This story first appeared in the November-December 2016 issue of Soybean Business, the magazine of the Minnesota Soybean Growers Association. Click here to read more articles from Soybean Business.
Common business practice confuses non-farmers about today’s operations
Faceless. Heartless. Careless. Profit-drive. Largescale. Environmental disaster.
This is what many anti-farming advocates want non-farmers to think of when they think big agriculture. Many of these people throw out the notion of corporate farming as if that is what dominates the landscape across America.
While some states have looser laws regarding corporations and farming, Minnesota has its own set of standards.
Kaitlin Pals, attorney at Gislason and Hunter LLP, says many small farming operations and family owned farms are technically “corporate farms,” meaning the farming operation or farmland is held in the title of a corporation, partnership or limited liability company (LLC).
Pals says one of the main reasons farms choose to operate as an entity is it provides a farmer and his or her family liability protection.
“If a farm employee were to get in an accident, operating as an entity would make certain if that person were to sue, he could not go after the farmer’s house or retirement fund,” she says.
Minnesota’s Corporate Farm Law
“Minnesota’s Corporate Farm Law restricts the circumstances in which corporations and other limited liability entities can either own agricultural land or farm,” Pals says. “The legislature created this law in the 1970s to encourage and protect family farms in Minnesota.”
Under Minnesota law, no corporation, LLC, pension or investment fund, trust or limited partnership may farm or own agricultural land, unless it meets an exemption.
The exemptions to the law permit certain types of entities to farm or own land. These include Family Farm Corporations, Family Farm Partnerships, Authorized Farm Corporations and Authorized Farm Partnerships.
“There are two main categories of qualifying business entities family farm and authorized entities,” Pals says. “Family farm entities limit who can hold the majority share to related persons, while authorized entities limit the number of shareholders. In most situations, a farming corporation in Minnesota cannot have more than five shareholders if they are not related.”
Pals notes that if none of the shareholders or owners of a Family Farm Corporation, LLC, limited partnership or trust live on the farm or actively engage in farming, it can still qualify as a family farm entity if it rents its land to an individual farmer or another entity that qualifies as a Family Farm Corporation, LLC, or limited partnership.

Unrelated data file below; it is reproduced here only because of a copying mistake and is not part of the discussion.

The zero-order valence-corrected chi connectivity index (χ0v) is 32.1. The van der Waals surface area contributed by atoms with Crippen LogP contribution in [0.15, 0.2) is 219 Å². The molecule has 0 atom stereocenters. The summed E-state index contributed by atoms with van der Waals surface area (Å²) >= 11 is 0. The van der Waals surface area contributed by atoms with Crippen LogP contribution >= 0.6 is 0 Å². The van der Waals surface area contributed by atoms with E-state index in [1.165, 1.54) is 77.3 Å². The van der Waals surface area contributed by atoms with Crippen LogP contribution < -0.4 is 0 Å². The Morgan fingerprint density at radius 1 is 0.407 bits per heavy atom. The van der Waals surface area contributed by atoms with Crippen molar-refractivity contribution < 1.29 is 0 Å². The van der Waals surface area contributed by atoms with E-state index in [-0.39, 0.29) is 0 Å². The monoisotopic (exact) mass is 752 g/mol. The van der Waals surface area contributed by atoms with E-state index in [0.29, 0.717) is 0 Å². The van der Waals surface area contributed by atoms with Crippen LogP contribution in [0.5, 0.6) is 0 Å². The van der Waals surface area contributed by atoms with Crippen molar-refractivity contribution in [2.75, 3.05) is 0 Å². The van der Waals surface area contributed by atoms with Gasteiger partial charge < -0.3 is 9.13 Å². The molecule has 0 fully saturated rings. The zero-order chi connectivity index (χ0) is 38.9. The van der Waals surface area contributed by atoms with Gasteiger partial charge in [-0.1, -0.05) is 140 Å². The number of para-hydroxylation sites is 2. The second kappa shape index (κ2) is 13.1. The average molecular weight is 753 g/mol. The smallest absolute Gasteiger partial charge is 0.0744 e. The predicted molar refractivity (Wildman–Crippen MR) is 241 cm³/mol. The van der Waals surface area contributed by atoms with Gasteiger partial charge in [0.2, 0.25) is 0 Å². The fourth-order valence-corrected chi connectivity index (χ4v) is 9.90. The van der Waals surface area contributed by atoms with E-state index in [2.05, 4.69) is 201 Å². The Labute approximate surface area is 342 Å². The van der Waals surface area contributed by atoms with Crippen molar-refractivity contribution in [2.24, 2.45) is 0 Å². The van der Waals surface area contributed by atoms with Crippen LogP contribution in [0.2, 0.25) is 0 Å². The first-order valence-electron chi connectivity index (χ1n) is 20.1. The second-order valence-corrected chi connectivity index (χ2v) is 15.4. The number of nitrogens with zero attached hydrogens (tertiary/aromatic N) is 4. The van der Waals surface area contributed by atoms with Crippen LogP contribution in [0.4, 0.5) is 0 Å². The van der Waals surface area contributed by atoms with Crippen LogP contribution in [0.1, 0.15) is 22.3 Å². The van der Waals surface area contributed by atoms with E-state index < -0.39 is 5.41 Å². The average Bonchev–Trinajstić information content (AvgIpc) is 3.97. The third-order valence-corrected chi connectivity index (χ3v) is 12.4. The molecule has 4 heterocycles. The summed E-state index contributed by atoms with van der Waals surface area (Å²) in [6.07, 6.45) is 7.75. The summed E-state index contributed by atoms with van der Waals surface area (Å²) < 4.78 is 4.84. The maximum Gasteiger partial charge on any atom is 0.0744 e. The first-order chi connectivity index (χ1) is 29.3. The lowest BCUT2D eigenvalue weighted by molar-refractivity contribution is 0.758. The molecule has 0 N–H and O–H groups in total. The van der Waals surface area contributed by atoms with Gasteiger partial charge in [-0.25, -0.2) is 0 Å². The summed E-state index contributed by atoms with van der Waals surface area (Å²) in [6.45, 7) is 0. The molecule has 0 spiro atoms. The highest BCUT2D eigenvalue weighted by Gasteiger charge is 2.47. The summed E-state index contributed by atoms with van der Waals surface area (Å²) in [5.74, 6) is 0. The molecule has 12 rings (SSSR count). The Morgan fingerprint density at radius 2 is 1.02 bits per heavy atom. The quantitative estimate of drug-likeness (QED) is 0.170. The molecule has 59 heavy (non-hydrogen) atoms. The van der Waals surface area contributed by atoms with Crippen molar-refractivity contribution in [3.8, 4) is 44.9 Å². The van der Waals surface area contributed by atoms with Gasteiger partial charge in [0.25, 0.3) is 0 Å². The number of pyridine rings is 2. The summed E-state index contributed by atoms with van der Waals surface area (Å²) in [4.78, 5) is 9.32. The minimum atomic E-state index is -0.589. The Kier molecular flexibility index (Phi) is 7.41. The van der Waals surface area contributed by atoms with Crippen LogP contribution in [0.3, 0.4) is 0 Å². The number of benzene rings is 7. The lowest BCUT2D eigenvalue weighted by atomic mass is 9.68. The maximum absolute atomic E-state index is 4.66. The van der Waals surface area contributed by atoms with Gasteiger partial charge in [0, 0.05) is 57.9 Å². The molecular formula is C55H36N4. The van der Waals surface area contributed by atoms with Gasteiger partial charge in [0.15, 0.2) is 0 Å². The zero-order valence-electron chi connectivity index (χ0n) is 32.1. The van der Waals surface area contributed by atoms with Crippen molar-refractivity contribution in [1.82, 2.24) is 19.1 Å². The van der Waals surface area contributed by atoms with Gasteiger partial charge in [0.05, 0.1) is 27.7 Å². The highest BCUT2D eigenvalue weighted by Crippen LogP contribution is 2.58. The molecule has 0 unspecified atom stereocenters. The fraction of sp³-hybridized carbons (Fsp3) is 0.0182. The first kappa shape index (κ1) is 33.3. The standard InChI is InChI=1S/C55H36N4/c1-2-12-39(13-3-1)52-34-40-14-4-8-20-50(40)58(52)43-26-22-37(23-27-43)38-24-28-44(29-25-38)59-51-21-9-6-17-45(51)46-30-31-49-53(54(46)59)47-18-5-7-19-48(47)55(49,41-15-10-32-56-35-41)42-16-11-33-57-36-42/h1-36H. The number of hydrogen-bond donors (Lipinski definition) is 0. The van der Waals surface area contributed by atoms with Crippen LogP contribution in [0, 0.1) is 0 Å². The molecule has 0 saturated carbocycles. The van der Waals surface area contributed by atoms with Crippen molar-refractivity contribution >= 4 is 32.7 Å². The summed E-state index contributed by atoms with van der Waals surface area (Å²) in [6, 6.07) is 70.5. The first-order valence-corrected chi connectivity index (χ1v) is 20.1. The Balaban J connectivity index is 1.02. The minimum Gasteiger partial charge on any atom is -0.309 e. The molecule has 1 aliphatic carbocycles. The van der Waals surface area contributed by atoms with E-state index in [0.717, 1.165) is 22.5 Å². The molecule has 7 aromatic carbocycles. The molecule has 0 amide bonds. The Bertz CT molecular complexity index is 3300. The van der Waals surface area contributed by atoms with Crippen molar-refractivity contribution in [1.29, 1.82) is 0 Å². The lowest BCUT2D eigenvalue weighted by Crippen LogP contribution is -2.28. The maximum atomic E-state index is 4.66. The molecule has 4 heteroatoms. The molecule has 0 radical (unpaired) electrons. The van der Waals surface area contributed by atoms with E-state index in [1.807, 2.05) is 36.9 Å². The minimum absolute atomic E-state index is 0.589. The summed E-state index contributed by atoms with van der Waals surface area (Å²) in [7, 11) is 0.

True exemptions to the Corporate Farm Law include poultry or poultry products, timber or forest products, the processing, refining or packaging of any farm products, as well as less common varieties of farms, like aquatic or research farms.
Debunking the “corporate farm” myth
According to the United States Department of Agriculture, 97 percent of the 2.1 million farms in the United States today are family owned. Using this statement, along with the reasons family farms are operating as an entity, can be a valuable tool when talking about modern farming with consumers, or those not involved in agriculture. Katie Heger and Wanda Patsche, two family farmers and bloggers from North Dakota and Minnesota, combat the issue of corporate farming with personal stories and showing the need for options in business structure compared to years ago.
Katie Heger, North Dakota farmer and Heger Family Farms blogger
“Corporate farming often gets played as an emotional issue, one that many fear will take away the “family” aspect of farming. The concern is real and needs to be taken into consideration. Consumers hear the word “corporate” and think of suits and ties and hundreds of employees. They don’t want to lose the nostalgic image they have of the small mom-and-pop farm with one field, a cow and a few chickens. But most people are at least three generations removed from farming or ranching, and don’t fully understand the business side of agriculture. A few quick numbers reveal the majority of “corporate farms” are actually family businesses.
- 2.1 Million farms in U.S.
- 97 Percent of those farms are family owned
- 5 Percent of those farms are incorporated
- 98 Percent of those family corporations have less
than 10 shareholders
Of the 2.1 million farms in the U.S. in 2015, 5 percent were incorporated, and from that 5 percent, 4.5 percent were family-owned. And 98 percent of those family corporations had fewer than 10 shareholders.”
Wanda Patsche, Co-owner of CW Pork, Inc., and Minnesota Farm Living blogger
“The day we incorporated, nothing changed on our farm besides the bookkeeping and amount of tax appointments. When talking to consumers, I tell them they would never know our business structure changed by looking at our farm. We still take care of our animals every single day by feeding them, making sure they have water and caring for the sick. We look and operate just like a family farm, because we are one.”